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Wednesday, May 18, 2016

Anime Analysis: Death Parade

I’ve been asked many times to do anime reviews. I’ve declined these requests because I find reviews to be a pain. Why should I give my opinion on something when people aren’t really interested in my opinion? And not only that, I need to try to sound smart in my review because my pure enjoyment of the anime alone doesn’t count. There are tons of anime that I really like that have a lot of problems in it, but people seem to think if there are a lot of problems with it, then it’s no good. This is why I can’t do reviews. That and it feels like I’m back in my freshman English class critiquing a story for each element such as plot, character, setting, and so on.

I would rather write on a deeper level when it comes to anime because anime is more than a cartoon. Anime has the ability to each people values and lessons in life. I know many anime that has inspired me in ways reality can’t. So instead of anime reviews, you’ll be seeing anime analysis posts from me, starting with this one.

 ***No spoilers***

Death Parade is not only about Death

We’ve been taught as young children that there’s a Heaven and Hell. If we were good we’d go to Heaven, and if we were bad we’d go to Hell. But who chooses our fate? Who judges whether we’re good or bad? “Welcome to Quindecim,” the place that decides your fate. In Death Parade it is the job of an arbiter to test the kind of person you really are. Arbiters have three rules to follow:

"One: Arbiters cannot quit making judgments, for that is the reason they exist.
Two: Arbiters cannot experience death, for that would bring them being too close to human.
Three: Arbiters cannot feel emotions, for they are mere dummies."

Following these rules lets the arbiters make the most accurate decision of a person’s soul. If the person is judged as good they’ll be reincarnated, but if the person is judged bad they’ll be thrown into the void.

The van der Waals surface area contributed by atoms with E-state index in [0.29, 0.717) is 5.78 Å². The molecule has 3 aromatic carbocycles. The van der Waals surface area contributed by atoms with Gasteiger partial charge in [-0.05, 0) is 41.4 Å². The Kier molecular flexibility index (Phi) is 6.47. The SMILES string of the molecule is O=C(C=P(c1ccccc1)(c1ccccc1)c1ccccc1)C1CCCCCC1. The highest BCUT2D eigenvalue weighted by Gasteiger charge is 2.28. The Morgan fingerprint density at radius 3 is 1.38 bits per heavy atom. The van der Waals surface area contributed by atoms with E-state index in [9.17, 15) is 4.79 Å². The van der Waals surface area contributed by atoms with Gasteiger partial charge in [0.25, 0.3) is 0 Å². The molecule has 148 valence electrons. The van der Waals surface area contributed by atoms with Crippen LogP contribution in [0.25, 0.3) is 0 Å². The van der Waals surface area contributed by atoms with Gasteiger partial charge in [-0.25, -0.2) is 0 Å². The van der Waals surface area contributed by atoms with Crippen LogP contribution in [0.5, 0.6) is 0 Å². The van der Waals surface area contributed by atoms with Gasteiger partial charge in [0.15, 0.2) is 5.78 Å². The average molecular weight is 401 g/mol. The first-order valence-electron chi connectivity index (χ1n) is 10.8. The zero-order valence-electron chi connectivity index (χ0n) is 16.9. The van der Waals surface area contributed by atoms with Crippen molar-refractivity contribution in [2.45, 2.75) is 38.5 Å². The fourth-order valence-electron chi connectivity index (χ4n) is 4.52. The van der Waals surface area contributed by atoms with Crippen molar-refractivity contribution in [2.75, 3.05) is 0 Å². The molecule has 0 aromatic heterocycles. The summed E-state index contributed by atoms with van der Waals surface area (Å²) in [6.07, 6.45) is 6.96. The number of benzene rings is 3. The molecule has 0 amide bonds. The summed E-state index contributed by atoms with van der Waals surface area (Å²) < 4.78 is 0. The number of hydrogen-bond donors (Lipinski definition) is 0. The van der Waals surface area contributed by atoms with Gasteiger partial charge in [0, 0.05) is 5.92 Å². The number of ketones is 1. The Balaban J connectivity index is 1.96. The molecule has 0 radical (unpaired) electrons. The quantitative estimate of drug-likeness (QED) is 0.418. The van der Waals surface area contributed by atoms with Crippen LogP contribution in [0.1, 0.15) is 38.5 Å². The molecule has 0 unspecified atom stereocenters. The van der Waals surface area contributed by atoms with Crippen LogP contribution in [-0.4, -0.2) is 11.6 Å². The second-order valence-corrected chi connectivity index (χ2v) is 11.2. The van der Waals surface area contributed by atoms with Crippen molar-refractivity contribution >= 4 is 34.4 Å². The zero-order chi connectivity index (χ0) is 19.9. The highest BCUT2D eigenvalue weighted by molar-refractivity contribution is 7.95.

Death Parade follows Decim, the bartender at Quindecim who plays death games with his visitors to determine the outcome of their souls. The games are entertaining to watch and the people who come through Quindecim are interesting to watch as their personalities change once they realize their “life” is on the line. Death Parade has a lot of great things going for it on enjoyment level, but some neglect the story behind all the death. Just because the title speaks of death doesn’t mean that’s what it’s all about.

            The series shows that there is life before and after death. Quindecim is not only a place of death, but a place of life too. The people who are playing the games are fighting to live again. The audience sees how these people have lived and how they have changed their reason for living once circumstances arise. It is also seen towards the end of the series that our main character Decim learns about the meaning to live, something that should not be able to happen due to his role as an arbiter. It is clear that Decim starts to understand what it means and takes to live as he sees this reflected through his female assistant’s situation.

            Death Parade is entertaining, thought provoking, and suspenseful. The characters that work at Quindecim aren’t just mindlessly working. These characters encounter people that make them think about a person’s life and whether they are making the right judgments.

     Tachikawa, Yuzuru. Death Parade. Directed by Yuzuru Tachikawa. Produced by
            Studio Madhouse. 2015.

I hope you enjoyed my first anime analysis series. This one was short because I’m testing this out to see if it’s going to be a thing I do. Please give me feedback on if you liked this kind of thing or not. I’m also up for suggestions on anime, so send those my way too.

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